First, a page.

Your editorial (“Our View: Dunlap leaves fans of 1901 flag hanging,” May 28) is spot on. The secretary of state, Matt Dunlap, apparently has chosen as our bicentennial flag a gussied-up, almost unrecognizable version of the beautiful, simple 1901 official state flag. His decision was based on a survey that included only the winner and two equally awful choices. The winning flag is downright ugly. Few will be likely to fork over any money to buy one.

Across the nation, states and cities are adopting new flags to demonstrate pride in their communities. They follow the tenets of a good flag: simple, no more than three colors, meaningful, recognizable from a distance and simple enough for a child to reproduce. In Maine, we didn’t have to design a new flag. We already had the perfect design; the 1901 flag meets all these criteria.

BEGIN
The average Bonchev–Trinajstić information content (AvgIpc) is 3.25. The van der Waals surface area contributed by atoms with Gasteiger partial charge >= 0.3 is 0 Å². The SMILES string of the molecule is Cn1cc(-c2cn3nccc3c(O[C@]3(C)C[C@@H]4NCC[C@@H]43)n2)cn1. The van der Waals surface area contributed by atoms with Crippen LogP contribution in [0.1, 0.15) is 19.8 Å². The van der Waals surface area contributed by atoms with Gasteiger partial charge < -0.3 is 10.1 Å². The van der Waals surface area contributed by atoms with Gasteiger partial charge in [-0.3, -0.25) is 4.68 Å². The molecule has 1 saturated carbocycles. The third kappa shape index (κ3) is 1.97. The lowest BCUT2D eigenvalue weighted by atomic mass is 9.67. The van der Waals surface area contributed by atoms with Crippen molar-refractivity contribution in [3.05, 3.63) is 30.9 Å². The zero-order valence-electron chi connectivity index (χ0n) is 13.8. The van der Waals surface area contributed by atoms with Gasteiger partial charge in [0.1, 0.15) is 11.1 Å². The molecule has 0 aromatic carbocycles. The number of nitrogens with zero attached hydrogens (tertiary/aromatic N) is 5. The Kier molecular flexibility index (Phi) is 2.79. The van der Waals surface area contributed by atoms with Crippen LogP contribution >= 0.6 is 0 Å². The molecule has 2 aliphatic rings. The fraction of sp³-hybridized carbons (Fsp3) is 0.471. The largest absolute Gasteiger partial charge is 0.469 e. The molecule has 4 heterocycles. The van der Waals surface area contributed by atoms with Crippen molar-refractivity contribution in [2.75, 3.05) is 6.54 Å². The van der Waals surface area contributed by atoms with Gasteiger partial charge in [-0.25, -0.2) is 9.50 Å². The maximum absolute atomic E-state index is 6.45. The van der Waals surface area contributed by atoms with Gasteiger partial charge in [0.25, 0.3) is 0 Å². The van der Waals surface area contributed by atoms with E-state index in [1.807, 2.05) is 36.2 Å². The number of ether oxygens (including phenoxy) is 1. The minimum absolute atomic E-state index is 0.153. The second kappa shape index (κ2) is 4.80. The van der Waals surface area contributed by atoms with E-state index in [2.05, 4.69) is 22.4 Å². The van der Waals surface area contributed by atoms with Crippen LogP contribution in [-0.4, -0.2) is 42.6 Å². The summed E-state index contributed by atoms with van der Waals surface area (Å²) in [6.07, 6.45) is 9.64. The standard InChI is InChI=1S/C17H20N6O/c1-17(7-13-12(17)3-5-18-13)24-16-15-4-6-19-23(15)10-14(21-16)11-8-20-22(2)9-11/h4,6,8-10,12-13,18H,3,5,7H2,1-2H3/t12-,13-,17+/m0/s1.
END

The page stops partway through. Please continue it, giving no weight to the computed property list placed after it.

Why wasn’t it included in the survey? Secretary of State Dunlap concluded that this had been rejected by the Legislature. I heard something else. While the committee rejected the proposal in my bill to replace the busy 1919 current flag with the 1901 flag, they authorized him to select a new bicentennial flag. In the end, the secretary of state punted his discretion and ignored all the comments from lovers of the 1901 flag.

The secretary of state can and should rethink his choice. The 1901 flag is already flying from homes and businesses, favored because it is a stunning symbol of Maine, and a recognizable brand to enhance Maine’s attraction. Flag makers across Maine (including in Portland and Skowhegan) say they can barely keep up with demand.

If that flag is not to be the official bicentennial flag, I urge Mainers to make it the unofficial choice. Buy one and fly it with pride and add to the beauty of all that is Maine.

Janice Cooper

Democratic state representative

Yarmouth


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